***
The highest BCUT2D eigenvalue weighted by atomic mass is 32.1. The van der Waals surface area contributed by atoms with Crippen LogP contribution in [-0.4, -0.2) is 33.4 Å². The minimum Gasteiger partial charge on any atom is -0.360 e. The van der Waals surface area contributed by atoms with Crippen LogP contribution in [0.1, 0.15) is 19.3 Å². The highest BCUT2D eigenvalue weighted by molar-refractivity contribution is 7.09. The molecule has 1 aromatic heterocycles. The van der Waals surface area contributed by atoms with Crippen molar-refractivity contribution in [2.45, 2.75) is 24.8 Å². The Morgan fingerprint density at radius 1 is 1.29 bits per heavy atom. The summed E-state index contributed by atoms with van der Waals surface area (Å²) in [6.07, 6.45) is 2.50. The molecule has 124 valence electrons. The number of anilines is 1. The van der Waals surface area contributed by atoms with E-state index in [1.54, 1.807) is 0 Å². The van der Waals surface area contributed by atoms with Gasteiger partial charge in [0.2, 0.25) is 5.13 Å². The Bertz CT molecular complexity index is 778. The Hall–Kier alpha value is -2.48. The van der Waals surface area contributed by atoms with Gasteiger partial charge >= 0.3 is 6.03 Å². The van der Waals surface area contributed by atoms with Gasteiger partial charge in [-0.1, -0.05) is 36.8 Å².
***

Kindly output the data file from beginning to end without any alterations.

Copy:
The highest BCUT2D eigenvalue weighted by atomic mass is 32.1. The van der Waals surface area contributed by atoms with Crippen LogP contribution in [-0.4, -0.2) is 33.4 Å². The minimum Gasteiger partial charge on any atom is -0.360 e. The van der Waals surface area contributed by atoms with Crippen LogP contribution in [0.1, 0.15) is 19.3 Å². The highest BCUT2D eigenvalue weighted by molar-refractivity contribution is 7.09. The molecule has 1 aromatic heterocycles. The van der Waals surface area contributed by atoms with Crippen molar-refractivity contribution in [2.45, 2.75) is 24.8 Å². The Morgan fingerprint density at radius 1 is 1.29 bits per heavy atom. The summed E-state index contributed by atoms with van der Waals surface area (Å²) in [6.07, 6.45) is 2.50. The molecule has 124 valence electrons. The number of anilines is 1. The van der Waals surface area contributed by atoms with E-state index in [1.54, 1.807) is 0 Å². The van der Waals surface area contributed by atoms with Gasteiger partial charge in [0.2, 0.25) is 5.13 Å². The Bertz CT molecular complexity index is 778. The Hall–Kier alpha value is -2.48. The van der Waals surface area contributed by atoms with Gasteiger partial charge >= 0.3 is 6.03 Å². The van der Waals surface area contributed by atoms with Gasteiger partial charge in [-0.1, -0.05) is 36.8 Å².